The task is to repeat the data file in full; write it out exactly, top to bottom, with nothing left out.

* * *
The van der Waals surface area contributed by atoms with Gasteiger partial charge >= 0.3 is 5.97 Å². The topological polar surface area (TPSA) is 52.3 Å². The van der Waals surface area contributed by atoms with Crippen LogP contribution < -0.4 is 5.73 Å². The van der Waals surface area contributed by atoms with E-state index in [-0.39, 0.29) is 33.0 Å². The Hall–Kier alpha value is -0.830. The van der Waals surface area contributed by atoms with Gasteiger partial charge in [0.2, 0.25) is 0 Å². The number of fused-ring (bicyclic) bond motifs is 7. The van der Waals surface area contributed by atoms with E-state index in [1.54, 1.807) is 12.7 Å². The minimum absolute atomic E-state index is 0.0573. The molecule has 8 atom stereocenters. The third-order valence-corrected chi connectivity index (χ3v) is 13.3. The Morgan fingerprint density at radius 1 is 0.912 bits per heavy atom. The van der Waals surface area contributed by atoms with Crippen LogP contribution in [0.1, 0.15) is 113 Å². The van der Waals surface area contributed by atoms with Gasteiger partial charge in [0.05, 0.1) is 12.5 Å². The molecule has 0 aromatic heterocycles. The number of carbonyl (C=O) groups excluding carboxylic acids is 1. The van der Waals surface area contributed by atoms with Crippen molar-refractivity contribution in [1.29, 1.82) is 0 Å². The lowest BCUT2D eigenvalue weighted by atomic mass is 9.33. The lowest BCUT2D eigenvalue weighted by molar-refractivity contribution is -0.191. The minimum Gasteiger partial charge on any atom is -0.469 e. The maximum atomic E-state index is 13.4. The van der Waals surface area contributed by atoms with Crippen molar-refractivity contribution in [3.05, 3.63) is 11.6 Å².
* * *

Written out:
The van der Waals surface area contributed by atoms with Gasteiger partial charge >= 0.3 is 5.97 Å². The topological polar surface area (TPSA) is 52.3 Å². The van der Waals surface area contributed by atoms with Crippen LogP contribution < -0.4 is 5.73 Å². The van der Waals surface area contributed by atoms with E-state index in [-0.39, 0.29) is 33.0 Å². The Hall–Kier alpha value is -0.830. The van der Waals surface area contributed by atoms with Gasteiger partial charge in [0.2, 0.25) is 0 Å². The number of fused-ring (bicyclic) bond motifs is 7. The van der Waals surface area contributed by atoms with E-state index in [1.54, 1.807) is 12.7 Å². The minimum absolute atomic E-state index is 0.0573. The molecule has 8 atom stereocenters. The third-order valence-corrected chi connectivity index (χ3v) is 13.3. The Morgan fingerprint density at radius 1 is 0.912 bits per heavy atom. The van der Waals surface area contributed by atoms with Crippen LogP contribution in [0.1, 0.15) is 113 Å². The van der Waals surface area contributed by atoms with Gasteiger partial charge in [0.05, 0.1) is 12.5 Å². The molecule has 0 aromatic heterocycles. The number of carbonyl (C=O) groups excluding carboxylic acids is 1. The van der Waals surface area contributed by atoms with Crippen molar-refractivity contribution in [1.29, 1.82) is 0 Å². The lowest BCUT2D eigenvalue weighted by atomic mass is 9.33. The lowest BCUT2D eigenvalue weighted by molar-refractivity contribution is -0.191. The minimum Gasteiger partial charge on any atom is -0.469 e. The maximum atomic E-state index is 13.4. The van der Waals surface area contributed by atoms with Crippen molar-refractivity contribution in [3.05, 3.63) is 11.6 Å².